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Defying the Standard Narrative About Africa

As Melton Fellows are preparing for the Global Citizenship Conference, Millicent Adjei of Ashesi University talked about the deficit ideology and how we can defy the standard narrative about Africa.

Milicent Adjei

The first pre-GCC activity of this season included an online session led by Millicent Adjei. The Melton Share started with gaining clarity about how the experiences of an individual or a particular community can easily become the narrative for a whole continent, which has 54 beautiful and culturally rich and diverse countries. Millicent pointed out that it is essential to come away from the ‘blame-the-victim’ mentality that often arises from a single dimension of thought.

Throughout the Melton Share, we dwelled on how a new narrative is essential to bring to light a “New Africa,” one that is self-sustaining, diverse and empowered. Melton Fellows also poured in suggestions on how this new narrative can be made possible, including a focus on news and media houses in different parts of the continent.

At the end of the Melton Share, Millicent introduced a Critical Incidence Activity that involved the fellows identifying and discussing the narrative told by these two pictures:

Kyle went to Ghana for a holiday and took this picture.

For his album Kyle decided to use details of this picture. Why do you think Kyle did this?

A Fellow from Ghana shared: “In relating this story to Africa, I think the picture (standard narrative) in itself is not “wrong.” What I do have an issue with is the interpretation of the picture. Given the cropped parts, why do I think the place is under-developed, if I think it is under-developed? Is development linear? Is my interpretation of the picture true?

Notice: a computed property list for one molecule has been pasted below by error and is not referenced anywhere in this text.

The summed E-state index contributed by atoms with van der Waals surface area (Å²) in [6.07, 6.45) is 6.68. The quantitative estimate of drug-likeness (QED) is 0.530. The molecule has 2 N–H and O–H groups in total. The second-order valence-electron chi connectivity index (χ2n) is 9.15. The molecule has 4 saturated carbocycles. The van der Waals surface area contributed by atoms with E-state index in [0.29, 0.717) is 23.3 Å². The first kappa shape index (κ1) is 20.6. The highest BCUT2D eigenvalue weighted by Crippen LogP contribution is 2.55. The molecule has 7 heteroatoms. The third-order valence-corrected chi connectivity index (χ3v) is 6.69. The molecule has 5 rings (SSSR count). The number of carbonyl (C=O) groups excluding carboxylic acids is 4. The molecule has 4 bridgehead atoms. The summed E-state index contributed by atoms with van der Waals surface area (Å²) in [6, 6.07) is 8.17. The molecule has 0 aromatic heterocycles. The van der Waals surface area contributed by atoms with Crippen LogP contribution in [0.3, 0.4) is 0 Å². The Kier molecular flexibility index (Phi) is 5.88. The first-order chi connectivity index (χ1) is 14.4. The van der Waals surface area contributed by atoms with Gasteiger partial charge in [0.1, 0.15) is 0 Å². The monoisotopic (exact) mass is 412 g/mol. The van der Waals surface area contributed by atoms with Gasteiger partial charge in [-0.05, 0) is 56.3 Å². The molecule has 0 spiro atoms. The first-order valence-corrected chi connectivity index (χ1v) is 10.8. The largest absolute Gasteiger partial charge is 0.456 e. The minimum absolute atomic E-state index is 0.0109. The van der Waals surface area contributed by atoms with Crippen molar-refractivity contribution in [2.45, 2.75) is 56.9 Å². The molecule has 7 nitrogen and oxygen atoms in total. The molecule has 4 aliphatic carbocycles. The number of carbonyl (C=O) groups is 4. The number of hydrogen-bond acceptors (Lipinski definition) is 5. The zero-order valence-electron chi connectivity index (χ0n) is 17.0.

“I believe it is problematic that when we do hear the standard African narrative, we measure and interpret the stories based on our perception of how life should be lived. It is thus important to focus on stories, and truly understand and learn about the culture of the people, so as to interpret these stories (true or false) in the way of the locals.

“But telling a half truth is a lie, so let’s all strive to tell the full story with all possible perspectives, especially of the subjects of your story!”

A Fellow from Germany responded: “What happens is that we all have some kind of picture in our head (stereotypes). Thus, when we are not aware of those pictures – and it is just pictures and not reality – we tend to focus on stereotypes, and may overlook the real diversity that a whole country possesses.”

With many other fellows sharing their views , it became clear that a change in the narrative is crucial. Keeping this in mind, we are gearing up for our next two Melton Shares, coming soon.

Melton Foundation campuses are constantly working towards bringing awareness about important issues, and steering away from stereotypical thinking. Hands-on projects in the Melton Foundation network are bringing people from different parts of the world together, and shedding light on how we can reach across boundaries to find new solutions.

Our 100 Acts of Global Citizenship is an example of how we’re doing this.

At this GCC, we will strive to change the single dimension narrative and make the call for a paradigm shift. Our Springboard Sessions are the highlight of the GCC, where you get to witness global citizenship leaders share their stories.


REGISTER TODAY and be a part of our Global Citizenship Community at the #GhanaGCC2017!